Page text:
Once we’d started the proper trek, the first thing the guide showed us was a tree with some lumps protruding from its trunk.  On closer inspection, the lumps turned out to be sleeping flying lemurs, but they were so well camouflaged that you would never have spotted them if you didn’t know what to look for.  The lemurs would start getting active around dusk, so we would come back there later. 

We also saw a giant squirrel, which we’d also seen in Laos and India, but we got a closer view this time, more dusky leaf monkeys and ubiquitous macaques. 

Then we went into the jungle and our guide explained a bt about the types of trees.  He showed us some huge termite mounds and told us that the locals can predict the weather by the termites.  A few days before the rainy season starts the Queen termite produces a generation of winged termites who will leave the nest to set up elsewhere.  If you see flying termites it means that rain is on its way.  

Further into the jungle I spotted a small lizard on a tree.  Just as I pointed it out, another lizard flew in to join it.  These were cool gliding lizards and our guide was beside himself to get such a good view of them.  He started telling us that the male can puff out his throat during courting, something that he’d never seen in the wild, only in documentaries.  Right on cue, the male started puffing out the sides of his throat to show bright red patterns on either side.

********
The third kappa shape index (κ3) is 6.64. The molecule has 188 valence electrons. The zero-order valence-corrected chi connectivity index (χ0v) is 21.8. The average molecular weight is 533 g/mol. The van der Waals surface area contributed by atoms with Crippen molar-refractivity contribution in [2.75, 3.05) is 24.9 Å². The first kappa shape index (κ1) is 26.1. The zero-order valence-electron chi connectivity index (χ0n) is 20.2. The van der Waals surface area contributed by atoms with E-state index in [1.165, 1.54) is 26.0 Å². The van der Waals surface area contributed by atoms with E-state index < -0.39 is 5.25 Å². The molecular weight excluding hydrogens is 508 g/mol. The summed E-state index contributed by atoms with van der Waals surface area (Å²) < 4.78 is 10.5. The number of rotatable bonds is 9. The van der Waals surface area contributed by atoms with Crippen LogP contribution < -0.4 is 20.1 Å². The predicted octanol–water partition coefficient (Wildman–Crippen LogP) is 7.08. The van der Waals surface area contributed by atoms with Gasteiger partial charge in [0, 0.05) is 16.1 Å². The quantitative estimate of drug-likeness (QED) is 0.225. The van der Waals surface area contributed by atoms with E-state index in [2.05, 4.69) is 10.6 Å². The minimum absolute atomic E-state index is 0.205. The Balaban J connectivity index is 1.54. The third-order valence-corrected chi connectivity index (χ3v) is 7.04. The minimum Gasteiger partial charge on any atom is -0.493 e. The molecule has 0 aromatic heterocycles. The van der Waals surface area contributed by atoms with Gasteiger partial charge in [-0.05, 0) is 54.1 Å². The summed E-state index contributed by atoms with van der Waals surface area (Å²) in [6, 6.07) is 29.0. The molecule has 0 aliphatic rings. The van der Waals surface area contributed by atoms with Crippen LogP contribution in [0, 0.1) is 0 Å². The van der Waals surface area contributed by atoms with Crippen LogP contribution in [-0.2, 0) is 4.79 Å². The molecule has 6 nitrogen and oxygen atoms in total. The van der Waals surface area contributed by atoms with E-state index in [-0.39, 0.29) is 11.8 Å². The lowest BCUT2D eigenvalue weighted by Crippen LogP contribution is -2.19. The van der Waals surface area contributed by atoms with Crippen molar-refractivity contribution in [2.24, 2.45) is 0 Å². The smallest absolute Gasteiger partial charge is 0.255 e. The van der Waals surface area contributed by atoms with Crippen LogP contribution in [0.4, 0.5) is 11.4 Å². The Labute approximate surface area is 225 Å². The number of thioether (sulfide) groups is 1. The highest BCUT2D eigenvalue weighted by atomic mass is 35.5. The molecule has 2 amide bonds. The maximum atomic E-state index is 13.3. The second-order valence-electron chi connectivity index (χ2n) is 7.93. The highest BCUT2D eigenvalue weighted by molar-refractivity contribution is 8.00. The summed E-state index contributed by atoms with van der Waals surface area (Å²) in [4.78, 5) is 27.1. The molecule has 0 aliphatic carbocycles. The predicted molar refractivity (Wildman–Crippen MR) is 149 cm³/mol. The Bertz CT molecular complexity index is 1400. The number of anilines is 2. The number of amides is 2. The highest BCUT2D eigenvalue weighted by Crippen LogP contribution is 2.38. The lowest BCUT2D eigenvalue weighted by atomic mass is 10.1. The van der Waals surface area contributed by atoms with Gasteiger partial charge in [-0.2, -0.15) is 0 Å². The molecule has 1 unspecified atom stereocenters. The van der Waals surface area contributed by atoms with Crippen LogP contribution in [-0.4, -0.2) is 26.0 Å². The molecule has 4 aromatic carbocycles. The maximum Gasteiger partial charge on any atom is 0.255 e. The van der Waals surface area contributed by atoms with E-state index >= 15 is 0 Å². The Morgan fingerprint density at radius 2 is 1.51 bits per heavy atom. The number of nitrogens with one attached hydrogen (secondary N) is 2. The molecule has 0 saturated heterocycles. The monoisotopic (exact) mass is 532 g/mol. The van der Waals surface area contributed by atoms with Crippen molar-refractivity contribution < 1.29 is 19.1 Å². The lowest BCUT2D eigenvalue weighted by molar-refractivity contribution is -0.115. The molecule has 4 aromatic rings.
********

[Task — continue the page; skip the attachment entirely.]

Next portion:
Just before we left the forest, we came across a termite mound that appeared to be frothing.  There were hundreds of termites scurrying over it and hundreds more flying out.  So rain might be on the way. 

Back on the hotel complex we sat watching the sleeping lemur tree, waiting for the sun to go down.  The change from day shift to night shift is a very active time and we hardly knew where to look.  The monkeys were going to bed, the bats were coming out and the lemurs were starting to wake up.  As they began to move about, we could see that two or three had cute little babies clinging to their bellies.  When they fly, they spread out their limbs and gliding membrane so they look like big pancakes gliding through the air. 

We also saw some other flying creatures (it seems that everything on Langkawi flies); flying squirrels and tiny flying pygmy squirrels that we so quick that they were just like little darts. 

We didn’t expect to see this much wildlife before we got to Borneo.  We came to Langkawi for the beaches really, so this was a real bonus.  Speaking of beaches, we got plenty of beach time as well. 



More pictures of Langkawi are on Mr Beet’s flickr page, and in case you were wondering, the termites got it right.  Later that night, we were woken up by thunder and torrential rain.